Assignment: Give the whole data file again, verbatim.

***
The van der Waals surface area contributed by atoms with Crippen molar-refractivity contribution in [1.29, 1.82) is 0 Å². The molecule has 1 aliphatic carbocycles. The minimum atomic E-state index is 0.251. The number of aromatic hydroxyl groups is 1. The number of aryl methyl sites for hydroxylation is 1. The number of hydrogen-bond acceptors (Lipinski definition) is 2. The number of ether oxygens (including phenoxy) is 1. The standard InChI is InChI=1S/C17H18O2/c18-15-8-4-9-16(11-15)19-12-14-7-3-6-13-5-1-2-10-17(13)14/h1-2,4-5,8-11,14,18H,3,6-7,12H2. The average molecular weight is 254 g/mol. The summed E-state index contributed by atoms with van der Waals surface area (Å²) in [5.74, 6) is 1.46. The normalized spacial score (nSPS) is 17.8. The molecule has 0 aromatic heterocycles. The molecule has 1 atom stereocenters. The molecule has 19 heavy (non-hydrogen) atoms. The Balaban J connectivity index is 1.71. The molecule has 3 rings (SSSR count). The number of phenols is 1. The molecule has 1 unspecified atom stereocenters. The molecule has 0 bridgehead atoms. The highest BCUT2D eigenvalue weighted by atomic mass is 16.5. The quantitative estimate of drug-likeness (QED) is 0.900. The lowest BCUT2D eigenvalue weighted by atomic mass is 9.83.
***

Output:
The van der Waals surface area contributed by atoms with Crippen molar-refractivity contribution in [1.29, 1.82) is 0 Å². The molecule has 1 aliphatic carbocycles. The minimum atomic E-state index is 0.251. The number of aromatic hydroxyl groups is 1. The number of aryl methyl sites for hydroxylation is 1. The number of hydrogen-bond acceptors (Lipinski definition) is 2. The number of ether oxygens (including phenoxy) is 1. The standard InChI is InChI=1S/C17H18O2/c18-15-8-4-9-16(11-15)19-12-14-7-3-6-13-5-1-2-10-17(13)14/h1-2,4-5,8-11,14,18H,3,6-7,12H2. The average molecular weight is 254 g/mol. The summed E-state index contributed by atoms with van der Waals surface area (Å²) in [5.74, 6) is 1.46. The normalized spacial score (nSPS) is 17.8. The molecule has 0 aromatic heterocycles. The molecule has 1 atom stereocenters. The molecule has 19 heavy (non-hydrogen) atoms. The Balaban J connectivity index is 1.71. The molecule has 3 rings (SSSR count). The number of phenols is 1. The molecule has 1 unspecified atom stereocenters. The molecule has 0 bridgehead atoms. The highest BCUT2D eigenvalue weighted by atomic mass is 16.5. The quantitative estimate of drug-likeness (QED) is 0.900. The lowest BCUT2D eigenvalue weighted by atomic mass is 9.83.